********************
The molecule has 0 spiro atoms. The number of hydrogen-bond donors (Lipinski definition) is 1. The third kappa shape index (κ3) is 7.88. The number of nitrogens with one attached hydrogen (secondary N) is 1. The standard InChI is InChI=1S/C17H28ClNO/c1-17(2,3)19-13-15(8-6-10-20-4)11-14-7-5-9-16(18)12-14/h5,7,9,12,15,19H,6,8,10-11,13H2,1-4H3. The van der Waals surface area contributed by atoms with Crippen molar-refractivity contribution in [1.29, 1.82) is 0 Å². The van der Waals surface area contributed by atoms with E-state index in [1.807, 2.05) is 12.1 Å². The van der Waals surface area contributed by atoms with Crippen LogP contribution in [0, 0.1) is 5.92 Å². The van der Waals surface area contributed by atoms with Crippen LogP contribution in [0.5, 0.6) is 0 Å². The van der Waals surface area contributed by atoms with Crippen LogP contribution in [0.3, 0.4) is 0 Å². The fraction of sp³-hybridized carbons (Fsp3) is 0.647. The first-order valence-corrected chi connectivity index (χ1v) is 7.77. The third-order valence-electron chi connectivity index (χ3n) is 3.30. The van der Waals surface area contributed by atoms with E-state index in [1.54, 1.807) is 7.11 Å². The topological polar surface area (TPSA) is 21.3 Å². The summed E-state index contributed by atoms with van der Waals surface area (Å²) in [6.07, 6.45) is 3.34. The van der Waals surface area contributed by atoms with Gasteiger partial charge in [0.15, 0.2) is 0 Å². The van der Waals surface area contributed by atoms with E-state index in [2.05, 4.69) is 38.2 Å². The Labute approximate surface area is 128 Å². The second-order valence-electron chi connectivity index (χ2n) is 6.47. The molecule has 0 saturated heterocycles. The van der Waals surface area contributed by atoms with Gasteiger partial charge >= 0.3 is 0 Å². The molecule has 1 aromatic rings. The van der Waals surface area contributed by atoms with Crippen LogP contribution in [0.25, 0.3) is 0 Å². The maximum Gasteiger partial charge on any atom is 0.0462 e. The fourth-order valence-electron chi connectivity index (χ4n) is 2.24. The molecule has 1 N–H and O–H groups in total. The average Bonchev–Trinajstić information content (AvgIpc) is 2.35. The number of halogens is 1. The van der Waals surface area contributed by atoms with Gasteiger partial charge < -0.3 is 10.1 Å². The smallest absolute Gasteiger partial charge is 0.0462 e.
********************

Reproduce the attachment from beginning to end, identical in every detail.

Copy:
The molecule has 0 spiro atoms. The number of hydrogen-bond donors (Lipinski definition) is 1. The third kappa shape index (κ3) is 7.88. The number of nitrogens with one attached hydrogen (secondary N) is 1. The standard InChI is InChI=1S/C17H28ClNO/c1-17(2,3)19-13-15(8-6-10-20-4)11-14-7-5-9-16(18)12-14/h5,7,9,12,15,19H,6,8,10-11,13H2,1-4H3. The van der Waals surface area contributed by atoms with Crippen molar-refractivity contribution in [1.29, 1.82) is 0 Å². The van der Waals surface area contributed by atoms with E-state index in [1.807, 2.05) is 12.1 Å². The van der Waals surface area contributed by atoms with Crippen LogP contribution in [0, 0.1) is 5.92 Å². The van der Waals surface area contributed by atoms with Crippen LogP contribution in [0.5, 0.6) is 0 Å². The van der Waals surface area contributed by atoms with Crippen LogP contribution in [0.3, 0.4) is 0 Å². The fraction of sp³-hybridized carbons (Fsp3) is 0.647. The first-order valence-corrected chi connectivity index (χ1v) is 7.77. The third-order valence-electron chi connectivity index (χ3n) is 3.30. The van der Waals surface area contributed by atoms with E-state index in [1.54, 1.807) is 7.11 Å². The topological polar surface area (TPSA) is 21.3 Å². The summed E-state index contributed by atoms with van der Waals surface area (Å²) in [6.07, 6.45) is 3.34. The van der Waals surface area contributed by atoms with Gasteiger partial charge in [0.15, 0.2) is 0 Å². The van der Waals surface area contributed by atoms with E-state index in [2.05, 4.69) is 38.2 Å². The Labute approximate surface area is 128 Å². The second-order valence-electron chi connectivity index (χ2n) is 6.47. The molecule has 0 saturated heterocycles. The van der Waals surface area contributed by atoms with Gasteiger partial charge >= 0.3 is 0 Å². The molecule has 1 aromatic rings. The van der Waals surface area contributed by atoms with Crippen LogP contribution in [0.25, 0.3) is 0 Å². The maximum Gasteiger partial charge on any atom is 0.0462 e. The fourth-order valence-electron chi connectivity index (χ4n) is 2.24. The molecule has 1 N–H and O–H groups in total. The average Bonchev–Trinajstić information content (AvgIpc) is 2.35. The number of halogens is 1. The van der Waals surface area contributed by atoms with Gasteiger partial charge < -0.3 is 10.1 Å². The smallest absolute Gasteiger partial charge is 0.0462 e.